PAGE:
THE DIVINE LIGHT illumines the pure heart and the pure intellect, because these are susceptible to receiving light; whereas impure hearts and intellects, not being susceptible to receiving illumination, have an aversion to the light of knowledge, the light of truth; they like darkness... God loves those who have a pure heart, listens to their prayers, grants them their requests that lead to salvation, reveals Himself to them and teaches the mysteries of the Divine nature.
The term CHURCH, according to the strict Orthodox view, has two meanings, one of them expressing its doctrinal and religious character, that is, its inner, peculiarly spiritual essence, and the other expressing its external character. Thus, according to the Orthodox confession, the Church is defined in a twofold manner: as a religious institution, and as a religious community (koinonia).
The definition of the CHURCH as a religious institution may be formulated thus: The Church is a divine religious institution of the New Testament, built by our Savior Jesus Christ through His incarnate Dispensation, established upon faith on the day of holy Pentecost by the descent of the All-Holy Spirit upon the holy Disciples and Apostles of the Savior Christ, whom He rendered instruments of Divine grace for the perpetuation of His work of redemption. In this institution is entrusted the totality of revealed truths; in it operates Divine grace through the Mysteries; in it are regenerated those, who with faith, approach Christ the Savior; in it has been preserved both the written and the unwritten Apostolic teaching and tradition.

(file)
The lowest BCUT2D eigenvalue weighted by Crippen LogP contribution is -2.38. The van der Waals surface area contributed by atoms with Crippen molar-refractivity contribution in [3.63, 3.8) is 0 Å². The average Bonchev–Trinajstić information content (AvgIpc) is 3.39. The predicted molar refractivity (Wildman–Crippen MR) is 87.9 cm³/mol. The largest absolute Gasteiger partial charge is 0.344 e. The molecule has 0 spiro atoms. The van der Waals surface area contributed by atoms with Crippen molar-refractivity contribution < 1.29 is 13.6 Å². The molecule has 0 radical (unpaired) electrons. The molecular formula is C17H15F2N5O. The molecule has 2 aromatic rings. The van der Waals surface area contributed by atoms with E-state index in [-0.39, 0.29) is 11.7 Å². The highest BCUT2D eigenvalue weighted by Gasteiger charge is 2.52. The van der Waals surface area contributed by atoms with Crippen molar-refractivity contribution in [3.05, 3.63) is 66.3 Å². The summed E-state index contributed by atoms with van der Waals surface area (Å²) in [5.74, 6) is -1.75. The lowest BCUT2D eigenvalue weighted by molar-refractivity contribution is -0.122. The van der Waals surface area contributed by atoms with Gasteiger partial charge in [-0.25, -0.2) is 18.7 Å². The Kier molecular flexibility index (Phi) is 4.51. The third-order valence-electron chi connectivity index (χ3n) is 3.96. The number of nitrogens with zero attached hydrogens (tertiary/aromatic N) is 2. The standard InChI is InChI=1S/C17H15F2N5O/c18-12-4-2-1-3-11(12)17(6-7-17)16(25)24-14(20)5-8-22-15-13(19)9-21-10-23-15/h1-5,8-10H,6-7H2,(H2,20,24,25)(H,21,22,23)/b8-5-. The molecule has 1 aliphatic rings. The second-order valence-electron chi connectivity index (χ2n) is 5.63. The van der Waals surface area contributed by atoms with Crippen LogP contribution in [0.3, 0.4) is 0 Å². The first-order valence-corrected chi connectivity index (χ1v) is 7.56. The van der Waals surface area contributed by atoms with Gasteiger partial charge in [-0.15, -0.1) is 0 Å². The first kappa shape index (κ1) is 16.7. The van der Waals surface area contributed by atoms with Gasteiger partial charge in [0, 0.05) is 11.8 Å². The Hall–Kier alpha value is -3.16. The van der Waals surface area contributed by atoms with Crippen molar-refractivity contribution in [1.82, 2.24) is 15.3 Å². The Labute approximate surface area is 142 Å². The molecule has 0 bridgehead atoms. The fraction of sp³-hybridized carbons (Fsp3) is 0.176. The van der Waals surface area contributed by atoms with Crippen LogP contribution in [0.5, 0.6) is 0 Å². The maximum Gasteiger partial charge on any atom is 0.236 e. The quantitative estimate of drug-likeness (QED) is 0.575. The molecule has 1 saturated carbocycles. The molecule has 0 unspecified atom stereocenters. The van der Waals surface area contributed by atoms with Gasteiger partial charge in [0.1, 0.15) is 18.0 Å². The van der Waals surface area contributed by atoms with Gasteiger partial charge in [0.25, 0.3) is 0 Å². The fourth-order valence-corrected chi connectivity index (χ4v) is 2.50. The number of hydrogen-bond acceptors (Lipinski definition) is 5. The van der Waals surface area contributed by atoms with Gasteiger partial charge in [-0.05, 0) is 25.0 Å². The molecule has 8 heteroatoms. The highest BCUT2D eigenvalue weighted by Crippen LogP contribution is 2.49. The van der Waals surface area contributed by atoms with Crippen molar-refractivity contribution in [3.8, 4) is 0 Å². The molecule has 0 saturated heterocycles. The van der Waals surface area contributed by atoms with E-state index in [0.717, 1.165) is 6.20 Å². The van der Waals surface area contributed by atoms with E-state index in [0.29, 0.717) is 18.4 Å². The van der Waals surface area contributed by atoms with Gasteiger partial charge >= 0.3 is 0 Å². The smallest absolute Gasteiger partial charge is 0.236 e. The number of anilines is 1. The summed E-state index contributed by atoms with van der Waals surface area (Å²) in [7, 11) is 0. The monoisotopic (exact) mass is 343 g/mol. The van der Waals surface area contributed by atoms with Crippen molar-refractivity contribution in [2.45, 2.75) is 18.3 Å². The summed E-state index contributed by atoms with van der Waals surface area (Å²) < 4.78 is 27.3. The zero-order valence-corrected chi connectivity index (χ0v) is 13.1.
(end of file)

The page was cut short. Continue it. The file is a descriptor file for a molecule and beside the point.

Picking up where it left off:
The definition of the CHURCH as a religious community may be formulated thus: The CHURCH is a society of men united in the unity of the Spirit, in the bond of peace.
The right view of the CHURCH is that the CHURCH is distinguished into the Militant and the Triumphant; and that it is Militant so long as it struggles against wickedness for the prevalence of the good, the Triumphant in the heavens, where there dwells the choir of the Righteous, who struggled and were made perfect in the faith in God and in virtue.
Sacred TRADITION is the very CHURCH; without the Sacred TRADITION the CHURCH does not exist. Those who deny the Sacred TRADITON deny the Church and the preaching of the Apostles.
Before the writing of the Holy Scriptures, that is, of the sacred texts of the Gospels, the Acts and the Epistles of the Apostles, and before they were spread to the churches of the world, the CHURCH was based on Sacred Tradition....The holy texts are in relation to Sacred Tradition what the part is to the whole.